Rupture of the insertion of the pectoralis major muscle to the proximal humerus is becoming a common injury. Repair of these ruptures increases patient satisfaction, strength, and cosmesis, and shortens return to competitive sports. Several repair techniques have been described, but recently many surgeons are using suture anchors. The traditional repair technique uses transosseous sutures, but no study has biomechanically compared the strength of these two repair techniques in human cadavers. Twelve fresh-frozen human shoulder specimens were dissected. The pectoralis major tendon insertion was cut from the bone and repaired using one of the two repair techniques: specimens were randomly assigned to transosseous trough with suture tied over bone versus four suture anchors. The fixation constructs were pulled to failure at 4?mm/s on a materials testing system. The mean ultimate failure load of the transosseous repairs was 611?N and the mean ultimate failure load of the suture anchor repair was 620?N. The mean stiffness of the transosseous repair was 32 and 28?N/mm for the suture anchor group. We found no statistically significant difference between these two repair techniques.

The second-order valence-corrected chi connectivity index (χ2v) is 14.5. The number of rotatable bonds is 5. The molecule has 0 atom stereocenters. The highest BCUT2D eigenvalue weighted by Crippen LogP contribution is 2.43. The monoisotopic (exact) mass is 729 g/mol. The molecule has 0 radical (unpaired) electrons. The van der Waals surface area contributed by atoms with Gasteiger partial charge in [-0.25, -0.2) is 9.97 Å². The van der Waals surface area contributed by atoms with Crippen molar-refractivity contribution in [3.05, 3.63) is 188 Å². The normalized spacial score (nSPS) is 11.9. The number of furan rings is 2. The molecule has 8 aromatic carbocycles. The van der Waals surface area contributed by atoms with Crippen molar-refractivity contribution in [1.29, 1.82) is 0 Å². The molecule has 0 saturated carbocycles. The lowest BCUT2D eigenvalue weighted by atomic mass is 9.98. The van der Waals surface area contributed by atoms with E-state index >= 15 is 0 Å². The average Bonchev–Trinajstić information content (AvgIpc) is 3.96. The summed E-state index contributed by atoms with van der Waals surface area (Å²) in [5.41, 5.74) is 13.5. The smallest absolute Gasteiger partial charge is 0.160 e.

View details for DOI 10.1002/jor.21438
View details for Web of Science ID 000295803900025
View details for PubMedID 21538507